More on BMWs

Maggie Tait at NZPA reports:

The Internal Affairs Department is responsible for a decision to provide the Government with brand new BMWs when the old ones were only three years-old, Prime Minister John Key says.

My first response to reading this is that sure made the decision, but they must have got sign off from at least their Minister – or at least notified him. So I thought this was just trying to avoid blame.

Mr Key said a six-year deal for the cars was signed by Labour with a three-year rollover clause.

“That decision to invoke that rollover and bring new cars in was made by the Department of Internal Affairs without reference either to their minister or to me,” he told reporters.

However reading on, the PM says that the decision was made without reference to the Minister or PM at all. That indicates that not only did they not approve of it, they were not even told of it.

If this is the case, then DIA should get a bit of a bollocking for this. Departments are meant to operate a no surprises policy with Ministers, and 34 new BMWs should definitely qualify as meeting the threshold for no surprises.

Mr Key found out about the new cars when one of the drivers told him.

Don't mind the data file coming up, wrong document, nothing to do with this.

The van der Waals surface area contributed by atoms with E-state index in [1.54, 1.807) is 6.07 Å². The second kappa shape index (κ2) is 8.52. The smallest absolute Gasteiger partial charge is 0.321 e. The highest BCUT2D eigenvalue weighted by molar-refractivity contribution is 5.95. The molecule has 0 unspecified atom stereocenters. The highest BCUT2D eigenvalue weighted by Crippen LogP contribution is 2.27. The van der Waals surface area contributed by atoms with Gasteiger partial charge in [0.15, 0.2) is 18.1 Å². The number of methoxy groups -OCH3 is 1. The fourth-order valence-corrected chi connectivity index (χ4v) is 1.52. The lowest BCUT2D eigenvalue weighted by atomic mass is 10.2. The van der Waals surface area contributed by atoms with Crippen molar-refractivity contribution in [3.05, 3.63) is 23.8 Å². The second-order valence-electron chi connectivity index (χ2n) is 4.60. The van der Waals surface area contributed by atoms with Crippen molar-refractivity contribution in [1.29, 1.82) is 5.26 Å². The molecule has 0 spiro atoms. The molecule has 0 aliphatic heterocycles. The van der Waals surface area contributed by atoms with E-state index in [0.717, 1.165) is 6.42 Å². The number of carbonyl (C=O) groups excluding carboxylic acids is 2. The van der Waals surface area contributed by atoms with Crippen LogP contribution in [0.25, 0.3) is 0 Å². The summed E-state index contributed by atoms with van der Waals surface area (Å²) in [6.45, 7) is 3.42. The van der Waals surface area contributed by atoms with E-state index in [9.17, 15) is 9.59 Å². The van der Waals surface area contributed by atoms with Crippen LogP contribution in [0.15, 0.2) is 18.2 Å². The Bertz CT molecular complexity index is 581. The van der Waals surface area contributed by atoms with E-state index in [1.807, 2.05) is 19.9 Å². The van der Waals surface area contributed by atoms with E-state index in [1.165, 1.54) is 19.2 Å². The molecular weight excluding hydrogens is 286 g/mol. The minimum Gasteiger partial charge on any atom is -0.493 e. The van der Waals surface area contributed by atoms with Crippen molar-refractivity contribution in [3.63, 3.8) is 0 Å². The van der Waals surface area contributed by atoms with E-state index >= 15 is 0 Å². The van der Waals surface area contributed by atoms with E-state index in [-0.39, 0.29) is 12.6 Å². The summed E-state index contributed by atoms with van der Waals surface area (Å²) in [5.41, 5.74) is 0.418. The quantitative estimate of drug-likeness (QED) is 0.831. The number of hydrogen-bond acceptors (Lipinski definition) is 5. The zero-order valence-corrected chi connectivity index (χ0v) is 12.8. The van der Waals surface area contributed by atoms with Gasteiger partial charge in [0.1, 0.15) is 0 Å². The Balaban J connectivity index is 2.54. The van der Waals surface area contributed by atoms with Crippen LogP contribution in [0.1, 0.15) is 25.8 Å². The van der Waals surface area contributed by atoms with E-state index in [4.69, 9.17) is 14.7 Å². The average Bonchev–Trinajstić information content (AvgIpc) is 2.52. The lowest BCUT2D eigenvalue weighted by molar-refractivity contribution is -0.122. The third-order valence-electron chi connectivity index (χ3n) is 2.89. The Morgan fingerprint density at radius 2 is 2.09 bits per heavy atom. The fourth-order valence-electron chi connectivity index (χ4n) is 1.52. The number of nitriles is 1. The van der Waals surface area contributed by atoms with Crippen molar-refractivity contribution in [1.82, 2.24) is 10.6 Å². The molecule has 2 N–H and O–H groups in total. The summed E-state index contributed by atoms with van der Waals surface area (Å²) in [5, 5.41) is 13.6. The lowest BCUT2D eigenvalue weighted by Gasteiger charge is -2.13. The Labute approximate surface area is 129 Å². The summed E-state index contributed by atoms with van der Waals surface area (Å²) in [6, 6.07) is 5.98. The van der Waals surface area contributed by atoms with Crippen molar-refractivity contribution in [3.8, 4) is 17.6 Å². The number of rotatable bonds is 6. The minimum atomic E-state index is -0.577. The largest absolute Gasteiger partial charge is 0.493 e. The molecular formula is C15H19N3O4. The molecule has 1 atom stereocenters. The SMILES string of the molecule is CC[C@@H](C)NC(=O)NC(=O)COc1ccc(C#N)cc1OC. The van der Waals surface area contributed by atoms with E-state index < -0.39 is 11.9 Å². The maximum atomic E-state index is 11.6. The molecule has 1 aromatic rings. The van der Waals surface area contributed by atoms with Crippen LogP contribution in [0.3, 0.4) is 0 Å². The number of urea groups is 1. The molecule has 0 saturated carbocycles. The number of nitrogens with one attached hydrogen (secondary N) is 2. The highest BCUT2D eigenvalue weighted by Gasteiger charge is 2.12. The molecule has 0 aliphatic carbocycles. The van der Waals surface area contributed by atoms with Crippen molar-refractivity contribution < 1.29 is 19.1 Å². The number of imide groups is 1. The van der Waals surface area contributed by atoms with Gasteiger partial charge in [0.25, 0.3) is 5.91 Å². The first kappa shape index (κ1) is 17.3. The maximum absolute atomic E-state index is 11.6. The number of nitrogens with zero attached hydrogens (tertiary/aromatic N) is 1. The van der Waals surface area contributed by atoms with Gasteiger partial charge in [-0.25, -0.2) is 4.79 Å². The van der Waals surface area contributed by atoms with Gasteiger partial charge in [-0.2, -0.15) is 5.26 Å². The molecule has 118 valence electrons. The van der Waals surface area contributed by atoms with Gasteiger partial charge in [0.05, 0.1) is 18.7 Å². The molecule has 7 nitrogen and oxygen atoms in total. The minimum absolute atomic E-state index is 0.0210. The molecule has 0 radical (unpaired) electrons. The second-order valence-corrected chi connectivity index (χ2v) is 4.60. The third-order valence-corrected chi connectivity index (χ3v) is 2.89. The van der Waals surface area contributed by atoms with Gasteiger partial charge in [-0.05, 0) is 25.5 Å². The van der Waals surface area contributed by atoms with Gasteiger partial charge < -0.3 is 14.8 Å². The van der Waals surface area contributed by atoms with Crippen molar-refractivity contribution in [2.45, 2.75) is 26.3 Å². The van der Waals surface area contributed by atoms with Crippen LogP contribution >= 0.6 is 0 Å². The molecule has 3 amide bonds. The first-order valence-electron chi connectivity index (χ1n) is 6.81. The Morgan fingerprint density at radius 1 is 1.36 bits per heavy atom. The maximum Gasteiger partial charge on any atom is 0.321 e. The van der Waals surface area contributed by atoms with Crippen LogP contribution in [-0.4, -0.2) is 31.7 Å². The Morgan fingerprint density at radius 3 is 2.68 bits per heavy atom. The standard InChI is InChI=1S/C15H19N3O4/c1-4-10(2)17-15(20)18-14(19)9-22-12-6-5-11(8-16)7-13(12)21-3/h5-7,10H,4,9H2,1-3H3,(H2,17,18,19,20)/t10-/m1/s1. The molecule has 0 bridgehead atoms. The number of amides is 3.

That is not the way the Minister for Ministerial Services should find out.

“It’s not a situation where we as the Government have decided to do that, the department just made that decision.”

The department did not think it had to check as it had authority from the former Labour Government.

The Department was wrong. They should have checked.

Earlier, Finance Minister Bill English was critical of Labour’s original contract and Green Party criticism of the in tight financial times.

“It’s a bit rich from the Greens because one of the reasons the Labour Government bought the BMWs was because they were meant to reduce carbon emissions, they were meant to be the most fuel efficient cars even though their capital cost might have been higher than other options,” he told Radio New Zealand.

“I think it does show that being driven by a fad, which at the time was to have lower carbon emissions, means that you can make decisions — which were made by the previous Government — turn out more expensive than they expected.”

Mr English said when the contract came up for renewal the Government would see if there was a better deal and probably a “more mainstream model of car”.

“I don’t think a Government in the current recession would decide to pick a luxury brand car with all those extra bits…whatever the value for money.”

If no Minister was even informed of the new BMWs, then blaming them is a bit unfair. But the damage has probably already been done in terms of perceptions.

I still think DIA should be given a bollocking for not having the common sense to check with the current Government whether they wanted brand new BMWs to be turning up a few months befiore the election.

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